Examinations are part and parcel of any training program and curriculum regardless of what industry or field of study you will undertake.
Examinations are a means of testing your knowledge and understanding of the subject material, and assessing if you were able to successfully absorb concepts, procedures, and important information which will be absolutely critical to how you carry out your duties in your chosen profession.
Exams gauge your knowledge
In the medical industry, written examinations are also part of the training process.
While much of the training in the medical sciences revolves around actual application of stock knowledge, diagnostic tests and assessments are still a must for aspiring health care professionals.
They are a gauge of how much they have retained in their memory, something that would indeed be important especially considering how sensitive the nature of their job is.
Who Administers Radiology Exams?
Radiology training exams are prepared and administered by different certifying organizations and authorities within this branch of medical science. In particular, the American College of Radiology (ACR) administers two specific radiology in-training exams every year, namely the Diagnostic Radiology In-Training exam (DXIT) and the Radiation Oncology In-Training exam (TXIT).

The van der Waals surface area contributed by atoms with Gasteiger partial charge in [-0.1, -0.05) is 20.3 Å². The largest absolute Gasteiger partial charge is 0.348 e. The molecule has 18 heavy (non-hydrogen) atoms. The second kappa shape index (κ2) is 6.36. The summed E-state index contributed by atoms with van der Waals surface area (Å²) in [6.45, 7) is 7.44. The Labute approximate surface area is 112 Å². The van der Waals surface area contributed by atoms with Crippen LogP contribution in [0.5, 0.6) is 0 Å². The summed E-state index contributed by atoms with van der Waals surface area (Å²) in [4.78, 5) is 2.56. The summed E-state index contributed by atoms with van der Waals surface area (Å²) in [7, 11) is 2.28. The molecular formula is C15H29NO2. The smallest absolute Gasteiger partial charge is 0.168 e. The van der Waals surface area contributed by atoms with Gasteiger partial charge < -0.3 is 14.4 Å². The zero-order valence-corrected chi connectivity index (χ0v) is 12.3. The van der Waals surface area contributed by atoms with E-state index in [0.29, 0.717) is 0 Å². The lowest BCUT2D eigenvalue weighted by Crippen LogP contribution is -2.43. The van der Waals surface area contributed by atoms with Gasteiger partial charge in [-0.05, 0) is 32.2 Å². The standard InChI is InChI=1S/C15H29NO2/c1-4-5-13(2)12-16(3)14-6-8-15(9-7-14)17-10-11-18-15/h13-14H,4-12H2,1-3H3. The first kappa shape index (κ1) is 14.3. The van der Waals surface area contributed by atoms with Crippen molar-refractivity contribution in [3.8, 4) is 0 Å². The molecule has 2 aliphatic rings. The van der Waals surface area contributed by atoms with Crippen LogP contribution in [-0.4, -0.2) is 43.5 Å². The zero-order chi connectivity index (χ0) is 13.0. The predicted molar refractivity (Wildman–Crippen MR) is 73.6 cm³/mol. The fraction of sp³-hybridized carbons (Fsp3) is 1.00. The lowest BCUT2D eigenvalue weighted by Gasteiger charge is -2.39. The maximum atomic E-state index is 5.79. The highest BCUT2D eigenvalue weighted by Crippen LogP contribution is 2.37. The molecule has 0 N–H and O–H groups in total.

The DXIT is a computer-based examination which is given out every January in the United States, with an exam window for Canada and International within the same month as well. This is a voluntary exam for radiology residents-in-training measuring their general achievement. The results are used to assess their progress, and also to gauge the residency program.
The TXIT, meanwhile, is more specific to the subcategory of radiation oncology and is usually administered in March.
A more rigorous examination that measures competency specifically in the area of cardiac imagery is the Cardiac CT Certificate of Advanced Proficiency (CoAP) Examination, also administered by the ACR. The exam’s format is entirely computer-based, combining both a knowledge-based multiple choice questionnaire format and practical, cardiac CT case assessments.
The American Board of Radiology (ABR) also administers several examinations as part of the radiology residency training, namely, the Core Exam (taken 36 months after starting radiology residency) and the Certifying Exam (after diagnostic radiology residency is finished).
Both exams cover general aspects of diagnostic radiology. The Core Exam, in addition, includes a portion of the RadioIsotope Safety Exam (RISE).
The Certifying Exam, meanwhile, emphasizes on synthesis of information, differential diagnosis, and patient management, with three modules dealing specifically with clinical practice areas preselected by the individual. The Certifiying Exam also includes the second portion of the RISE.